Quinn exaggerated a bit when he said that there were only 700 people in the building, but just 1,752 fans showed up to Agganis Arena on Friday night, which, according to BU Sports Information Director Brian Kelley, is the lowest total in building history for a men’s hockey game.

That can probably be partially attributed to the fact that spring break is underway for BU students. Regardless, though, even though it’s UMass and only a first-round matchup — yikes. This weekend’s the last time BU will play at home this year, so just a bit unfortunate.

Last home game with the three of us
Andrew’s headed off for spring vacation, so he’ll miss tomorrow’s game — thus making Friday night the last time all three of us will cover a game together at Agganis Arena. We’ll have our friend Nick Frazier helping us out tomorrow, but regardless, sad to see our last time together at a place with many, many good memories.

Pluses and Minuses: Terriers shut out in loss to No. 10 Notre Dame to close out regular season

Charlie McAvoy. PHOTO BY MADDIE MALHOTRA/DFP FILE PHOTO
Charlie McAvoy. PHOTO BY MADDIE MALHOTRA/DFP FILE PHOTO

SOUTH BEND, Indiana — Golden chances were there for the No. 9 Boston University men’s hockey team, but as head coach David Quinn put it, his team could not take advantage of a single one.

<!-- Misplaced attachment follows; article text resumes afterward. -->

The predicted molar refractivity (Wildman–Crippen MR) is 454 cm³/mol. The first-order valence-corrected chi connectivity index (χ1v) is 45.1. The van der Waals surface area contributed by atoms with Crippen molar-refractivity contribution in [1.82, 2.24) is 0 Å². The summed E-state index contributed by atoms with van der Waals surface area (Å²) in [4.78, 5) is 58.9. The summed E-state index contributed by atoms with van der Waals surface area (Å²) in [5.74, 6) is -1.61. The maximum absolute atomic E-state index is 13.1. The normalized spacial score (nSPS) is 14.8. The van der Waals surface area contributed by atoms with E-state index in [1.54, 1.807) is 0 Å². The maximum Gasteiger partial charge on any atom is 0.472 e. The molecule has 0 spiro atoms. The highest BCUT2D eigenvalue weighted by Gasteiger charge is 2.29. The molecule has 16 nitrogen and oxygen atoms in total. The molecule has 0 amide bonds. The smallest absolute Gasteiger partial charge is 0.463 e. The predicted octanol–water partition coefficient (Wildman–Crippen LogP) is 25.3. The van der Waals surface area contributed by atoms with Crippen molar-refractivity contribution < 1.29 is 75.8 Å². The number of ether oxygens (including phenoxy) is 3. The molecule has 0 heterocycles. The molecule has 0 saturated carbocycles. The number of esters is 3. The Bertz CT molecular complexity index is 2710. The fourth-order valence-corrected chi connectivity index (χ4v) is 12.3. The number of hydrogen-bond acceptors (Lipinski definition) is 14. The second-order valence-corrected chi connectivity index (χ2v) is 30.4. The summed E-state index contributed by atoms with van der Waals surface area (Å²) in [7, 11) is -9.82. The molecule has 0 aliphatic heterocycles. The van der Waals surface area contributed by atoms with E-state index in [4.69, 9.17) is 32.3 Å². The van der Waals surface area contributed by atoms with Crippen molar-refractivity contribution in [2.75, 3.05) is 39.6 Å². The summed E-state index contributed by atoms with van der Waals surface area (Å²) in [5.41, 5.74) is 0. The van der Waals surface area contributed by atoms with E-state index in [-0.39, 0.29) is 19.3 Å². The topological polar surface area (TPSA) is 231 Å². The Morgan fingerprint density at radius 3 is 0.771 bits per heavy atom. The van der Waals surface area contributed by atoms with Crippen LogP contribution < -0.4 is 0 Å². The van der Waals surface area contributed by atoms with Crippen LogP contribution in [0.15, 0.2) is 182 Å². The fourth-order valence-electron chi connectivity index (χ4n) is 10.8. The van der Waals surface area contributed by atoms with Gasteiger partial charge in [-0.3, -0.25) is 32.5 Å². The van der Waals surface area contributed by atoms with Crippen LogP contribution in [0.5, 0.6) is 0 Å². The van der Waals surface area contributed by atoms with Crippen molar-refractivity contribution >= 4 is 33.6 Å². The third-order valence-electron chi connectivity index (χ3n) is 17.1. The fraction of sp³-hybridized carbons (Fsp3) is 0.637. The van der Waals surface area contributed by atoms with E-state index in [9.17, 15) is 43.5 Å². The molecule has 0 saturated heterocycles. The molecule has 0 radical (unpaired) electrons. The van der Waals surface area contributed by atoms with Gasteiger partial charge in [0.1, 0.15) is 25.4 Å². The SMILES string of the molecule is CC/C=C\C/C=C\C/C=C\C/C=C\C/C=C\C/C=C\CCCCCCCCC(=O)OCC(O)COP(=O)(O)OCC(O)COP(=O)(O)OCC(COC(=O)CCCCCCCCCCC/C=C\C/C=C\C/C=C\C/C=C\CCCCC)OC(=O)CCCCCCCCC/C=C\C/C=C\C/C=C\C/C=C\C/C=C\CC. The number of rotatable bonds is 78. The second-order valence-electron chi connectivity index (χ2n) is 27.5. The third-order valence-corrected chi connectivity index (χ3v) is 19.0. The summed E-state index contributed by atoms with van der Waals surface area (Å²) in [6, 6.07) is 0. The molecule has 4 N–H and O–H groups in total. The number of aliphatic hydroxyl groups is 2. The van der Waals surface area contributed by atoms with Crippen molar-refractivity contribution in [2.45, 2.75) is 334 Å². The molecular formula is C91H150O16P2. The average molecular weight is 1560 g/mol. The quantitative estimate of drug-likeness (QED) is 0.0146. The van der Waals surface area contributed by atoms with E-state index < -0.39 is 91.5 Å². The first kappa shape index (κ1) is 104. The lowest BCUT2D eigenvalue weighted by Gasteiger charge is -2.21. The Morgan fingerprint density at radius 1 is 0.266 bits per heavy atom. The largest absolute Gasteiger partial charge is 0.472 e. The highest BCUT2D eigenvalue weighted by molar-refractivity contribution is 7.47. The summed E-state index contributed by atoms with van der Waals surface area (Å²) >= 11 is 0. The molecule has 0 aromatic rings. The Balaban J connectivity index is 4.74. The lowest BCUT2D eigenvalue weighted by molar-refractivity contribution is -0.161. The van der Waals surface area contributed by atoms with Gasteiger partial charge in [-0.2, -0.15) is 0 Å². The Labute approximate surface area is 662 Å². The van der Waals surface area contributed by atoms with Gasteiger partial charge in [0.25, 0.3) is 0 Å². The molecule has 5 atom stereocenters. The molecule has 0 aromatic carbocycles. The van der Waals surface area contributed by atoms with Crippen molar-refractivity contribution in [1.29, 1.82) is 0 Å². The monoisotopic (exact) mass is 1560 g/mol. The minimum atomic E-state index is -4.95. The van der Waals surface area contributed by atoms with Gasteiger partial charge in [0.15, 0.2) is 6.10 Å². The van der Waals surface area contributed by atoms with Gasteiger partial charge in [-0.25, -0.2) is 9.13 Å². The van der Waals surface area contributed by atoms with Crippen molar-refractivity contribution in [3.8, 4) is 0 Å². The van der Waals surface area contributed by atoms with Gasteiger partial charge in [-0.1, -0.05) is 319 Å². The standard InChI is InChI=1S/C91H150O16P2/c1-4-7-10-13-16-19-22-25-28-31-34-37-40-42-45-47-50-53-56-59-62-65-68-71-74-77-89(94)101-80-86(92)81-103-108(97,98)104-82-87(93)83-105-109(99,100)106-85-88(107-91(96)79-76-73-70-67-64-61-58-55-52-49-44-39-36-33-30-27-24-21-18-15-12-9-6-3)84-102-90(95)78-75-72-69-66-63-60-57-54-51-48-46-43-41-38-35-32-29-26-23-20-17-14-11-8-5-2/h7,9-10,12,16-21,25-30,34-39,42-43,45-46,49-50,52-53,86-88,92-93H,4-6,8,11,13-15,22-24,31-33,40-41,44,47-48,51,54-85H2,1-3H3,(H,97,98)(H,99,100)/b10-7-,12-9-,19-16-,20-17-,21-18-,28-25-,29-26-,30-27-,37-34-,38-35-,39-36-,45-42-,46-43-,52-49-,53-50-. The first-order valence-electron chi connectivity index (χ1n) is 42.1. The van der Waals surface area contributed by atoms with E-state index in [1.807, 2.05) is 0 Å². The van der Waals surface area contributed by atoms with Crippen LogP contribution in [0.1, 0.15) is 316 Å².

Call it poor luck or having the challenge of going against a sharp goaltender, either way BU (19-10-5, 12-6-4 Hockey East) could not pull this one out Saturday night, falling to No. 10 University of Notre Dame, 1-0.

Senior goaltender Sean Maguire kept BU in it for most of the night, but his opposer, sophomore Cal Petersen, made 39 saves to preserve the Notre Dame (19-8-7, 15-5-2 Hockey East) shutout.

Freshman Dylan Malmquist provided the only offense needed with a power-play goal at the 11:47 mark of the second period.

BU’s loss, in conjunction with No. 11 University of Massachusetts Lowell’s win over No. 2 Boston College, means the Terriers slipped to the No. 5 seed in Hockey East, so there will be no first-round bye in the cards.